On Refugee Camps



Call them irregular migrants, not refugees. Call them reception centres, not camps. And it’s true that a problem out of sight is a problem out of mind.  But more money for camps – whether in Turkey and Lebanon or on the north shores of Africa – is not a problem solved. It is responsibility abdicated.

On Monday, Europe’s leaders failed – yet again – to agree on a formula to relocate 120,000 refugees from the borders of Greece, Italy and Hungary, prolonging a refugee crisis of their own making. Meanwhile, UK Prime Minister David Cameron toured refugee camps in Lebanon, explaining how £1 billion in development aid is the right way for Britain to show it cares about Syrians.

Such words may have been cloaked in humanitarian concern, but it was with a veil so transparently thin that even Cameron could hardly disguise that £1 billion was really a price worth paying to make sure refugees stay put, as ‘part of our comprehensive approach to tackle migration from the region’.

The UK is not alone. Canada – another country with a government apparently intent on dismantling any humanitarian legacy – has recently promised $75 million in lieu of any additional resettlement places. Too many states now appear to believe that more money is an effective substitute for asylum, and that solving their immediate crisis – refugees arriving at their border begging for sanctuary – is equivalent to solving the refugee crisis.

More money will make things better. It is clear that there is an urgent need for more humanitarian funding in the Syrian region – a multi-billion dollar shortfall has led to refugees’ monthly food budgets being halved. Beyond Syria and the newspaper headlines, other crises are suffering acute neglect, and still worse funding cuts. So let us not fool ourselves that we are generous with our cash, when it is past failures to respond adequately that let politicians ride to the rescue in a blaze of PR glory to fix humanitarian crises once more of their own making.

But in the end, money is a salve: it is not a cure. For containment is not an answer. It is never an answer. At best, it offers a temporary pause. At worst, it facilitates a dangerous political amnesia. For good, orderly, well-run camps let us reframe the refugee story in familiar and comforting terms: a distant tragedy, where poor victims are ministered to by white heroes. Yet even in the best camps, refugees’ lives are left in limbo – unless there are real solutions on offer.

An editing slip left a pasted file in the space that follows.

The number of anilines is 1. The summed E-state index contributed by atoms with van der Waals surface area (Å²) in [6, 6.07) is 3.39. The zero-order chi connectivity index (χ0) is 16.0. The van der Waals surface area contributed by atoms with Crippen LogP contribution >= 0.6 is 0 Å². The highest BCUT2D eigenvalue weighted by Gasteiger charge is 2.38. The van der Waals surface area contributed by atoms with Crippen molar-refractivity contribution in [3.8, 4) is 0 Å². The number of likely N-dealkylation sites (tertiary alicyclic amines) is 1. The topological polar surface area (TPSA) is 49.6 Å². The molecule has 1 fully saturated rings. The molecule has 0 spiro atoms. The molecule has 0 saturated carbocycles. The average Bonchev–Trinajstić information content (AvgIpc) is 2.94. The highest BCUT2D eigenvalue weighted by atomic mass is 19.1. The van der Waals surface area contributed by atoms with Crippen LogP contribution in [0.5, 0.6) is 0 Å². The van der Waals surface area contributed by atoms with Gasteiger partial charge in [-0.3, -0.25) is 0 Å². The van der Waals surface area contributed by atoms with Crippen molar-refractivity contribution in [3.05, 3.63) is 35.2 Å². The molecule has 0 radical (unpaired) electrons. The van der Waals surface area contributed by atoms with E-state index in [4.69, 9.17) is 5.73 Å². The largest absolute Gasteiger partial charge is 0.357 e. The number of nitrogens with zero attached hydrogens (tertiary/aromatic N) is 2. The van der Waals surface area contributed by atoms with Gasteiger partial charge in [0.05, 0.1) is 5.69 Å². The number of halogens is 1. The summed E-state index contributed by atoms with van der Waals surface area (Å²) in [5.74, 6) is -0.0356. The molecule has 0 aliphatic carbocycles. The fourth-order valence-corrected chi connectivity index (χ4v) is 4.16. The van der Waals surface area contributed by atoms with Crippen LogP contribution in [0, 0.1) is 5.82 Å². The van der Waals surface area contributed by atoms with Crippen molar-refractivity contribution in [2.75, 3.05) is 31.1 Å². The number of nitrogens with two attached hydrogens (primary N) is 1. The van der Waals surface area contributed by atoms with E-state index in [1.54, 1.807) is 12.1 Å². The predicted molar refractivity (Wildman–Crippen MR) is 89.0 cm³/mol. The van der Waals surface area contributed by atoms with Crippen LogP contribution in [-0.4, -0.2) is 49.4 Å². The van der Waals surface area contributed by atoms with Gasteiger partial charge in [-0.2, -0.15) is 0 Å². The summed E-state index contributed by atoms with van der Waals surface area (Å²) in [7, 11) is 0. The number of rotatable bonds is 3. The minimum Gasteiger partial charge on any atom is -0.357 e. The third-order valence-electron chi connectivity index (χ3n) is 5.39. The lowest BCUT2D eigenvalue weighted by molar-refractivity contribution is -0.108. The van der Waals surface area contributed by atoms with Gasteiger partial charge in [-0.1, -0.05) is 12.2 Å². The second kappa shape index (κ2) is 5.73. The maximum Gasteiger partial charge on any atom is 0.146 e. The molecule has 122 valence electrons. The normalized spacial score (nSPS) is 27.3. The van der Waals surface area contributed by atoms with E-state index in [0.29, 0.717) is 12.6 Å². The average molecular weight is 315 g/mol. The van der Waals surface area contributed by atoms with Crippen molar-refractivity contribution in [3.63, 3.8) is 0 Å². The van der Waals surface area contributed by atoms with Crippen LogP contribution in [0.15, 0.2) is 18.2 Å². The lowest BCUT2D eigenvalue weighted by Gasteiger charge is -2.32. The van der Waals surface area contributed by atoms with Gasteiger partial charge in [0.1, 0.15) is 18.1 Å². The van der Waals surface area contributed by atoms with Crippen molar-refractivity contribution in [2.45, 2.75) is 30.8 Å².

We know this. We have known this for sixty years. In 1955, the first UN High Commissioner for Refugees, Gerrit van Heuven Goedhart accepted the Nobel Peace Prize. He chose to speak not of UNHCR’s humanitarian accomplishments, but the global community’s political failings. Ten years after World War II had ended, 100,000 refugees were still living in camps: ‘black-spots on the map of Europe [that] should burn holes in the consciences of those who are privileged to live in better conditions. Everything possible must be done to close them.’

Five years later, the camps had closed. States opened their borders to admit the last of the “hard core” – in so doing establishing the modern refugee resettlement programme over which today’s political leaders squabble.

Now, eyes wide open, we talk of building new camps. And as a logistical response to emergency, camps have their place. But it is a temporary place. Stretch a camp into a city, and unless you can also make refugees into citizens, you are simply administering human misery.

Caught up in the drama and the urgency of immediate crisis, we cannot afford to forget that many of Syria’s refugees will not go “home”. Even were peace to come tomorrow, Syria is in ruins. So pinning our hopes on return alone offers no solution. Return – when the time is right – must be accompanied with opportunities for safe and legal migration, both to fund reconstruction and to offer those families brave enough to return in the first days of peace a safety net.

It is an unwelcome, inconvenient truth. But it is a truth none the less. Sixty years on from Goedhart’s refugee camps, and refugee camps still don’t work.

So where now? Well, in the past two weeks I’ve found myself turning back to read about responses to refugee crises in other kinder and more optimistic ages. In 1955, Goedhart urged the international community to be creative — “[we] should not be afraid of a bold experiment. It is better to develop one new method through a number of failures than at all times to follow the beaten track.” And creativity worked. So we also need to think beyond tired calls for more aid, more resettlement. We need to bring in new actors – entrepreneurs, civil society, private citizens – to remake a better humanitarian protection.

And we need to start now. For Goedhart also offered his audience a warning: “if we wait too long, the uprooted are bound to become easy prey for political adventurers, from whom the world has suffered too much already.” These portentous words – echoing sixty years into the future – are still a call to replace moral cowardice with courage. Europe’s leaders should not be building refugee camps. They should be welcoming refugees. We must persuade them to do so.